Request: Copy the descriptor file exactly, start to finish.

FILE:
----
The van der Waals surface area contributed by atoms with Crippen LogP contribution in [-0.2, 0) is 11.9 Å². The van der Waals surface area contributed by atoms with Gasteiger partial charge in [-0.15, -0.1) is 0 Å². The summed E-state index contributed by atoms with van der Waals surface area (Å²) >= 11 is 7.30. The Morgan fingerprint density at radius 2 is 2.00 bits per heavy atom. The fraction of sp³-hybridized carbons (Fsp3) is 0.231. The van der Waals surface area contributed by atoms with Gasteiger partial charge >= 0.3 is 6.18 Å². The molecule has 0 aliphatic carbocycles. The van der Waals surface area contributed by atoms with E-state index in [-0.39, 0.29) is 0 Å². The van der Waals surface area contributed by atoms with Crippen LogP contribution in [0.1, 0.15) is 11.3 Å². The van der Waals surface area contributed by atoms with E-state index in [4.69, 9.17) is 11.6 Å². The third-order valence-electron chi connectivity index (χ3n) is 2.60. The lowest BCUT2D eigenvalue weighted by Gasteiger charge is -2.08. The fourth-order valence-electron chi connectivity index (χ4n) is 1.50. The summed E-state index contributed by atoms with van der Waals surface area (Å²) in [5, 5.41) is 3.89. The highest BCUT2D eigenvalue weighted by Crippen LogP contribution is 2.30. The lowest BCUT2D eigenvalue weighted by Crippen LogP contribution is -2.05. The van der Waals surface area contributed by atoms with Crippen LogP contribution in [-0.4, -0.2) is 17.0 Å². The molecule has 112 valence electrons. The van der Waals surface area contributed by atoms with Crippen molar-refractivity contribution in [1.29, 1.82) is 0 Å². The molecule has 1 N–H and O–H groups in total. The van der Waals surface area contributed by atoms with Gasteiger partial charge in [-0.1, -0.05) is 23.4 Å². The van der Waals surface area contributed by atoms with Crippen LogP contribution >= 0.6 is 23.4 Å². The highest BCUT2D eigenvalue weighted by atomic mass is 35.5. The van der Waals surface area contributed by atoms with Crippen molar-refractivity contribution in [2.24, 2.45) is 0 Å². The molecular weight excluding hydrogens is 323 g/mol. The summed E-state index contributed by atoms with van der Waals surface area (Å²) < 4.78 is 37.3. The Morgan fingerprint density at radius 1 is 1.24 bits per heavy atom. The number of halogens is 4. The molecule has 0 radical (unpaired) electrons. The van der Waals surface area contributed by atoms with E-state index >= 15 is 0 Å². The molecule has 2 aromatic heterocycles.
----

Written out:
The van der Waals surface area contributed by atoms with Crippen LogP contribution in [-0.2, 0) is 11.9 Å². The van der Waals surface area contributed by atoms with Gasteiger partial charge in [-0.15, -0.1) is 0 Å². The summed E-state index contributed by atoms with van der Waals surface area (Å²) >= 11 is 7.30. The Morgan fingerprint density at radius 2 is 2.00 bits per heavy atom. The fraction of sp³-hybridized carbons (Fsp3) is 0.231. The van der Waals surface area contributed by atoms with Gasteiger partial charge >= 0.3 is 6.18 Å². The molecule has 0 aliphatic carbocycles. The van der Waals surface area contributed by atoms with E-state index in [-0.39, 0.29) is 0 Å². The van der Waals surface area contributed by atoms with Crippen LogP contribution in [0.1, 0.15) is 11.3 Å². The van der Waals surface area contributed by atoms with E-state index in [4.69, 9.17) is 11.6 Å². The third-order valence-electron chi connectivity index (χ3n) is 2.60. The lowest BCUT2D eigenvalue weighted by Gasteiger charge is -2.08. The fourth-order valence-electron chi connectivity index (χ4n) is 1.50. The summed E-state index contributed by atoms with van der Waals surface area (Å²) in [5, 5.41) is 3.89. The highest BCUT2D eigenvalue weighted by Crippen LogP contribution is 2.30. The lowest BCUT2D eigenvalue weighted by Crippen LogP contribution is -2.05. The van der Waals surface area contributed by atoms with Crippen LogP contribution in [-0.4, -0.2) is 17.0 Å². The molecule has 112 valence electrons. The van der Waals surface area contributed by atoms with Crippen molar-refractivity contribution in [1.29, 1.82) is 0 Å². The molecule has 1 N–H and O–H groups in total. The van der Waals surface area contributed by atoms with Gasteiger partial charge in [-0.1, -0.05) is 23.4 Å². The van der Waals surface area contributed by atoms with Crippen LogP contribution >= 0.6 is 23.4 Å². The highest BCUT2D eigenvalue weighted by atomic mass is 35.5. The van der Waals surface area contributed by atoms with Crippen molar-refractivity contribution in [2.24, 2.45) is 0 Å². The molecular weight excluding hydrogens is 323 g/mol. The summed E-state index contributed by atoms with van der Waals surface area (Å²) < 4.78 is 37.3. The Morgan fingerprint density at radius 1 is 1.24 bits per heavy atom. The number of halogens is 4. The molecule has 0 radical (unpaired) electrons. The van der Waals surface area contributed by atoms with E-state index >= 15 is 0 Å². The molecule has 2 aromatic heterocycles.